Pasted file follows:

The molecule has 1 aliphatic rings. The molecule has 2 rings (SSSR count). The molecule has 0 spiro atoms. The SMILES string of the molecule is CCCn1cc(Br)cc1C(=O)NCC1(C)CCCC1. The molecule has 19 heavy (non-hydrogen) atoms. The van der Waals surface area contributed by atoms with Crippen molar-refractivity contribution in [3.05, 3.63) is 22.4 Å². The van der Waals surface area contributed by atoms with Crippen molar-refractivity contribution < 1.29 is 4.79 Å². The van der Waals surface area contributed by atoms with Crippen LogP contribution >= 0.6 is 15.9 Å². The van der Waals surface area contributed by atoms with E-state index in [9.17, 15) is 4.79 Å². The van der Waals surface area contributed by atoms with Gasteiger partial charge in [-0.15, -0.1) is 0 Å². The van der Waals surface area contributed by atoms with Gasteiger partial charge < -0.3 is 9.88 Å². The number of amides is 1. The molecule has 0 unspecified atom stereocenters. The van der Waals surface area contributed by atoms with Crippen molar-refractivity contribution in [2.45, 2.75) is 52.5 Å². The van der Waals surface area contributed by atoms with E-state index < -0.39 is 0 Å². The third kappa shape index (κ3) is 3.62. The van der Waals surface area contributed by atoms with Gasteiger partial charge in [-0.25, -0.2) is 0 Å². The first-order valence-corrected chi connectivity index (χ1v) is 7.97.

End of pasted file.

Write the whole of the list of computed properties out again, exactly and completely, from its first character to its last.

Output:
The molecule has 1 aliphatic rings. The molecule has 2 rings (SSSR count). The molecule has 0 spiro atoms. The SMILES string of the molecule is CCCn1cc(Br)cc1C(=O)NCC1(C)CCCC1. The molecule has 19 heavy (non-hydrogen) atoms. The van der Waals surface area contributed by atoms with Crippen molar-refractivity contribution in [3.05, 3.63) is 22.4 Å². The van der Waals surface area contributed by atoms with Crippen molar-refractivity contribution < 1.29 is 4.79 Å². The van der Waals surface area contributed by atoms with Crippen LogP contribution >= 0.6 is 15.9 Å². The van der Waals surface area contributed by atoms with E-state index in [9.17, 15) is 4.79 Å². The van der Waals surface area contributed by atoms with Gasteiger partial charge in [-0.15, -0.1) is 0 Å². The van der Waals surface area contributed by atoms with Gasteiger partial charge < -0.3 is 9.88 Å². The number of amides is 1. The molecule has 0 unspecified atom stereocenters. The van der Waals surface area contributed by atoms with Crippen molar-refractivity contribution in [2.45, 2.75) is 52.5 Å². The van der Waals surface area contributed by atoms with E-state index < -0.39 is 0 Å². The third kappa shape index (κ3) is 3.62. The van der Waals surface area contributed by atoms with Gasteiger partial charge in [-0.25, -0.2) is 0 Å². The first-order valence-corrected chi connectivity index (χ1v) is 7.97.